Dawit Isaac, journalist and newspaper owner imprisoned solely for peacefully exercising his right to freedom of expression.
Dawit Isaac, a journalist and owner of the newspaper Setit, was arrested on 18 September 2001, during a crackdown on independent media in Eritrea. He was arrested along that year along with 16 other journalists, for reporting around the G-15 letter, an open letter from prominent Eritrean politicians that condemned the actions of President Afwerki and his regime.
He is being held incommunicado by the Eritrean authorities who refuse to disclose his exact location or details of his health and well-being. Sources have said that the government accuses Dawit of being a “traitor”, though he has never been charged or brought to trial.
In April 2002, the detained journalists began a hunger strike in protest against their prolonged, incommunicado detention, demanding to be brought before a court and fairly tried. Shortly after the hunger strike they were separated and sent to different prisons and detention centres across Eritrea. Dawit was admitted to hospital for treatment following the hunger strike before being returned to an unknown prison.
Dawit was released from custody on 19 November 2005 after significant interventions on his behalf by the government of Sweden and others. He was re-arrested two days later while on his way to hospital. The Eritrean authorities claimed that he had only been temporarily released in order to undergo medical treatment.
In December 2008, he was reported to have been transferred to a maximum-security prison in Embatkala, 35km outside of Asmara, the capital of Eritrea. Shortly after, on 11 January 2009, he was admitted to an Air Force hospital in Asmara. He is believed to be seriously ill, though the nature and extent of his illness remain unknown and the Government of Eritrea refuses to confirm even his hospitalization.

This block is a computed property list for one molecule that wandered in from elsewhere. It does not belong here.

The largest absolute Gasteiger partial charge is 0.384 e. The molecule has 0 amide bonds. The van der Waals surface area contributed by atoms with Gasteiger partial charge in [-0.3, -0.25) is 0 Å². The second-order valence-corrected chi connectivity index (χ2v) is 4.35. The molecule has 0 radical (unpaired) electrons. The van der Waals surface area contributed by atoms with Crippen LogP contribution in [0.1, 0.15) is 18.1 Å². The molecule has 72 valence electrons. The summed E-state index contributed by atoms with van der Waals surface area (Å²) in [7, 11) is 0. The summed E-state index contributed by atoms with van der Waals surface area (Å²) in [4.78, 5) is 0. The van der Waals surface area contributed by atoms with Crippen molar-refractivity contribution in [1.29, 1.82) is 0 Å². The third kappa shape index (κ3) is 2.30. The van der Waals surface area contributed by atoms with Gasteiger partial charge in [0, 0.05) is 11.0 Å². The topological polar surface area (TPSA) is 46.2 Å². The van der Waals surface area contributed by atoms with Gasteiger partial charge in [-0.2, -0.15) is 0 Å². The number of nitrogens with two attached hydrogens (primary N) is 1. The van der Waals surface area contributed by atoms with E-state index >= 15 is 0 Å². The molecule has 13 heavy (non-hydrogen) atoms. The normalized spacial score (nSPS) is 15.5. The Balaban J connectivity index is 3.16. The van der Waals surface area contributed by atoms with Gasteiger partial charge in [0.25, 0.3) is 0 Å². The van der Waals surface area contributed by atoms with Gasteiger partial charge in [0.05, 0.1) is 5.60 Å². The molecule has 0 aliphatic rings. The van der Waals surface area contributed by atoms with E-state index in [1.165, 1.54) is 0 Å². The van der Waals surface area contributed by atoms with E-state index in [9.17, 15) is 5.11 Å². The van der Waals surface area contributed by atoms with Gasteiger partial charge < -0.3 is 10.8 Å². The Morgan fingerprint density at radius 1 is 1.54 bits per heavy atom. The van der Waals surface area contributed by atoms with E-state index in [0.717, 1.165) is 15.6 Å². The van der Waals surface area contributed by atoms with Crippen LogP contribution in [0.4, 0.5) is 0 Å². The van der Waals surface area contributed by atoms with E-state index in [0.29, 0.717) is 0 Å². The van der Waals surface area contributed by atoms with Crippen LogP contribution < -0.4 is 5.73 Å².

Dawit was granted refugee status in Sweden in 1987 and became a naturalised Swedish citizen in 1992. He returned to Eritrea after independence in 1993 when he began working with a children’s theatre in Asmara. The Eritrean authorities have stated that they consider Dawit’s continued detention to be an Eritrean affair. By virtue of his being born and educated in Eritrea, they consider him to be an Eritrean, rejecting his Swedish nationality. Amnesty International considers Dawit Isaac a prisoner of conscience, imprisoned solely for peacefully exercising his right to freedom of expression.
The African Commission on Human and People’s Rights ruled in May 2007 that journalists arrested in September 2001 in Eritrea, which includes Dawit Isaac, were being held in arbitrary and unlawful detention. It called upon the Eritrean government to release the men and compensate them. The Government of Eritrea has ignored the ruling and journalists arrested in September 2001 remain in detention.